Macedonia sends back refugees who pushed their way in

Interior Ministry spokesman Toni Angelovski told The Associated Press the migrants "have been returned to Greece"

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Macedonia sent back hundreds of refugees to Greece on Tuesday, a day after they bypassed a border fence in a mass push to continue their journey north to Europe's prosperous heartland - a move Greece blamed on "criminal misinformation" possibly spread by volunteers working with them.

Interior Ministry spokesman Toni Angelovski told The Associated Press the migrants "have been returned to Greece."

About 1,500 people pushed their way into Macedonia on Monday through an unguarded section of the border, frustrated at being stuck for weeks in a waterlogged tent city outside the closed crossing of Idomeni. They walked about 5 kilometers (3 miles) and forded a swollen stream near the Greek village of Hamilo.

A Macedonian official said 700 migrants who had been detained overnight were deported to Greece through the same location they entered. The official, who spoke on condition of anonymity because he was not authorized to discuss the matter with the press, also said about 50 journalists and volunteers detained with the migrants were released after paying a 250-euro ($280) fine for illegally entering Macedonia.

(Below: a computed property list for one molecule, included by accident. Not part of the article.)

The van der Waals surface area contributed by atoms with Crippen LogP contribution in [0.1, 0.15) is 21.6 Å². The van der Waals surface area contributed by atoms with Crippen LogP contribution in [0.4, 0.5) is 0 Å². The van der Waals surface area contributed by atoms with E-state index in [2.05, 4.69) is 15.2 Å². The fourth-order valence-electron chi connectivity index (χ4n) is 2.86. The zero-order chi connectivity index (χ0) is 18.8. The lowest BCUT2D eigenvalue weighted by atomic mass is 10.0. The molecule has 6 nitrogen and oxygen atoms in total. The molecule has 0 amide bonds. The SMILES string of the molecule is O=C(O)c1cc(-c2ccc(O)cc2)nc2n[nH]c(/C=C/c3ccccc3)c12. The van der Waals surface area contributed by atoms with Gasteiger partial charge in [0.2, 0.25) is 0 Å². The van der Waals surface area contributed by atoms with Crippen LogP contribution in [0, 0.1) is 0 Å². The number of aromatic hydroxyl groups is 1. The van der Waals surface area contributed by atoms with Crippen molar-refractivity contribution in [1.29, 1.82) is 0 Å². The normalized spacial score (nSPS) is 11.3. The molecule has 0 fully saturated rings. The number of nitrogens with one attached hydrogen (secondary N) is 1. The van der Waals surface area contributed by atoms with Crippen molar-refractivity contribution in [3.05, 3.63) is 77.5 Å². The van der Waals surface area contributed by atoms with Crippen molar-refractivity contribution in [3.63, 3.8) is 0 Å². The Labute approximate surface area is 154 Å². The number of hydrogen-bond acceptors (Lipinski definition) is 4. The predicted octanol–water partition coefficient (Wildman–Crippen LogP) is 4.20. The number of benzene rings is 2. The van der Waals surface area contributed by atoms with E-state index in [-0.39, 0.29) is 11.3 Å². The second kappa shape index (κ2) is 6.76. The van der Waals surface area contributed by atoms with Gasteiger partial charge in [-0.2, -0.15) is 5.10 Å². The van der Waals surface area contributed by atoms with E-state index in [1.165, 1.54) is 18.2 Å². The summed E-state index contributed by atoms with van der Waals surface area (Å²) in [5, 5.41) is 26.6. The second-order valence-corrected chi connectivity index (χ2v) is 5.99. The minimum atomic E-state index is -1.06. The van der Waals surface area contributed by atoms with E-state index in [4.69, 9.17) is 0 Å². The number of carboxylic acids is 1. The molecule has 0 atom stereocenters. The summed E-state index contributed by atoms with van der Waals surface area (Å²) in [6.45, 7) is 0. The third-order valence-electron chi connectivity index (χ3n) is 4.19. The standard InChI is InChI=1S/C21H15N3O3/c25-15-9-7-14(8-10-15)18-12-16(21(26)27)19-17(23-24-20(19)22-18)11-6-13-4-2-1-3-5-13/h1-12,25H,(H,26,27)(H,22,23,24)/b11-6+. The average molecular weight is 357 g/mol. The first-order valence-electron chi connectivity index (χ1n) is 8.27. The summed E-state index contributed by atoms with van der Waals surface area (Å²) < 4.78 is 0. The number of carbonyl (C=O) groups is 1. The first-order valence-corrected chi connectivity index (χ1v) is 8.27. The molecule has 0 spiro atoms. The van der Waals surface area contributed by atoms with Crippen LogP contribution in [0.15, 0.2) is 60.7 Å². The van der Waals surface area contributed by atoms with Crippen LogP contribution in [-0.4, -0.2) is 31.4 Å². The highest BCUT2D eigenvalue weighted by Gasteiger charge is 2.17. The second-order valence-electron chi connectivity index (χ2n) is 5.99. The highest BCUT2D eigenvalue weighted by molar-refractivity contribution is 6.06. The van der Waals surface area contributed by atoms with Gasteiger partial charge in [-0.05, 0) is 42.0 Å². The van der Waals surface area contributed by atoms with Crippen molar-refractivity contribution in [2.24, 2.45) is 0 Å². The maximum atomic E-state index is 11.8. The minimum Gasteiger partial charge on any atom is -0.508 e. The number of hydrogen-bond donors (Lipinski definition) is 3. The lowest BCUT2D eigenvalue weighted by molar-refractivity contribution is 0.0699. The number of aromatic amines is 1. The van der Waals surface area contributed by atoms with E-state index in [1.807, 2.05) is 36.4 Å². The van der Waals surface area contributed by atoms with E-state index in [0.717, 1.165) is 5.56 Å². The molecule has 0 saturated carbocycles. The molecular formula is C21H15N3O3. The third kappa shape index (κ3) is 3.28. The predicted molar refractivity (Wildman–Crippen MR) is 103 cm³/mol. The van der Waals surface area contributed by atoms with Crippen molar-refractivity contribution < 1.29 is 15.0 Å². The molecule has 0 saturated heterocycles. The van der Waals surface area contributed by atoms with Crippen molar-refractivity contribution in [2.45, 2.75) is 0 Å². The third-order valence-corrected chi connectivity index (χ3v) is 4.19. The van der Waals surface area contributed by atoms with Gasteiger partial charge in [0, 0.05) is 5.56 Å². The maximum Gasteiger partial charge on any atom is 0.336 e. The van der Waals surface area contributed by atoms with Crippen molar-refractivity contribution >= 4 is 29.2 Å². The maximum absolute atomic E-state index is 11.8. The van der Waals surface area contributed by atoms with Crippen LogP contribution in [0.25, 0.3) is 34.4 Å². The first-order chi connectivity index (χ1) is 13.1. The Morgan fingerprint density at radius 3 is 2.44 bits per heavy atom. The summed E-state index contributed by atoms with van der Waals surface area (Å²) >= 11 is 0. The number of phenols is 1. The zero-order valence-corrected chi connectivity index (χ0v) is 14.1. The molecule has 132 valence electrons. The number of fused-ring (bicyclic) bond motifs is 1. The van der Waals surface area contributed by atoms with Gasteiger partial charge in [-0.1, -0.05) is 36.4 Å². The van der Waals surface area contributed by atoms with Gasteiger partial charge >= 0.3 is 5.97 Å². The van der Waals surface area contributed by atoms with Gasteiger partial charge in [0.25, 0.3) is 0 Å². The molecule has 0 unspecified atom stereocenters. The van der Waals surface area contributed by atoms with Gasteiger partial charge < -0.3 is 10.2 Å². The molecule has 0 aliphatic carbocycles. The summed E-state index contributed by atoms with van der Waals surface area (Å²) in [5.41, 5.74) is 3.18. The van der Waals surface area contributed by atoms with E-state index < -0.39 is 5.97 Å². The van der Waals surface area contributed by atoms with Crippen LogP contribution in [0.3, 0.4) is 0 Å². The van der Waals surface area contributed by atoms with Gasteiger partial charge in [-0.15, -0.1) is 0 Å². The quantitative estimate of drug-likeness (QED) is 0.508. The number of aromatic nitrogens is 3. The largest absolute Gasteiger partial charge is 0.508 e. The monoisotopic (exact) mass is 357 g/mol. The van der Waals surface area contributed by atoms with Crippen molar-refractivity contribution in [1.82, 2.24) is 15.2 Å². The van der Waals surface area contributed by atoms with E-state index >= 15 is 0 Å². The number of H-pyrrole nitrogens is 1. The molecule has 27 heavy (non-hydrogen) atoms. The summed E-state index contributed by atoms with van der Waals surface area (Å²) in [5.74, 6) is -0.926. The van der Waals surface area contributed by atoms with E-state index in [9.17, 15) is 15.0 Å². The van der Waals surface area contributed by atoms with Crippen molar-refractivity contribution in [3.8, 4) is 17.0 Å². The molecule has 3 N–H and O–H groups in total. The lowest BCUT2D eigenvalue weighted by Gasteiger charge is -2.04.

Greek police said groups of migrants were seen coming back to Greece from unguarded sections of the border east and west of Idomeni - although Greece says it received no official notification or repatriation request from Macedonia.

About 200 people who had camped overnight near Hamilo were returning to Idomeni on Tuesday, while Macedonian police guarded the area. It was not possible to account for all the migrants.

About 14,000 people are stuck in the Idomeni tent city in swampy conditions after days of heavy rain. For months, hundreds of thousands of people from the Middle East and Africa flowed through here, on their way to seek asylum in central Europe. But a tightening in border controls that started in Austria and extended down the Balkan migration route ended in a total border closure last week.

Greek Prime Minister Alexis Tsipras blamed Monday's mass move to circumvent the border fence on misleading leaflets distributed at Idomeni, which encouraged the refugees to make a concerted push north.

Tsipras said "unknown people, perhaps groups that call themselves volunteers," handed out leaflets advising migrants to cross the border by bypassing the fence and warning that if migrants left the overflowing Idomeni camp for shelters in northern Greece, they would be imprisoned there.

"This is criminal behavior toward people who face great hardship," Tsipras said. "This must stop."
Tsipras urged the refugees to leave Idomeni for the shelters, and called on volunteers working with them to help scotch false rumors.

Macedonian Foreign Minister Nikola Poposki, in a statement, said only a "united and humane" response from the European Union can solve the continent's migration problem.

"More migrants in deteriorating tent cities at the border only encourages (people) smuggling," Poposki said.

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